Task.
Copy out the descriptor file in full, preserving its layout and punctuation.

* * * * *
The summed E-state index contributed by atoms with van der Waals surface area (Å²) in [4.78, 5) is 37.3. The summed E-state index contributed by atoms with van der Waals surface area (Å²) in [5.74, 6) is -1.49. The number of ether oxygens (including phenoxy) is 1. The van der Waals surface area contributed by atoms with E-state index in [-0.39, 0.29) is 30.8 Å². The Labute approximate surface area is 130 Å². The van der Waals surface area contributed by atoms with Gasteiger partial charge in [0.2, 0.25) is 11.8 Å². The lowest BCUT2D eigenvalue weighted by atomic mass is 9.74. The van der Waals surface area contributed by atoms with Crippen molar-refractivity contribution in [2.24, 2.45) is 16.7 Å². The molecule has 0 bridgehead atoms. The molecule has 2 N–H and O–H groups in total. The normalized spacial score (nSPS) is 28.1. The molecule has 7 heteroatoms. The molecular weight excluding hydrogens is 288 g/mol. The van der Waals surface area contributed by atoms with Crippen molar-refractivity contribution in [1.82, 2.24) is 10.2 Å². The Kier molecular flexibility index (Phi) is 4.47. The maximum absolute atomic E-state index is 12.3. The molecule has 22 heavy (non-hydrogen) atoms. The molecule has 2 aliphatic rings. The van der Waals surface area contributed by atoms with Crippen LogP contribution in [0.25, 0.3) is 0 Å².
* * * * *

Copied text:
The summed E-state index contributed by atoms with van der Waals surface area (Å²) in [4.78, 5) is 37.3. The summed E-state index contributed by atoms with van der Waals surface area (Å²) in [5.74, 6) is -1.49. The number of ether oxygens (including phenoxy) is 1. The van der Waals surface area contributed by atoms with E-state index in [-0.39, 0.29) is 30.8 Å². The Labute approximate surface area is 130 Å². The van der Waals surface area contributed by atoms with Gasteiger partial charge in [0.2, 0.25) is 11.8 Å². The lowest BCUT2D eigenvalue weighted by atomic mass is 9.74. The van der Waals surface area contributed by atoms with Crippen molar-refractivity contribution in [2.24, 2.45) is 16.7 Å². The molecule has 0 bridgehead atoms. The molecule has 2 N–H and O–H groups in total. The normalized spacial score (nSPS) is 28.1. The molecule has 7 heteroatoms. The molecular weight excluding hydrogens is 288 g/mol. The van der Waals surface area contributed by atoms with Crippen molar-refractivity contribution in [1.82, 2.24) is 10.2 Å². The Kier molecular flexibility index (Phi) is 4.47. The maximum absolute atomic E-state index is 12.3. The molecule has 22 heavy (non-hydrogen) atoms. The molecule has 2 aliphatic rings. The van der Waals surface area contributed by atoms with Crippen LogP contribution in [0.25, 0.3) is 0 Å².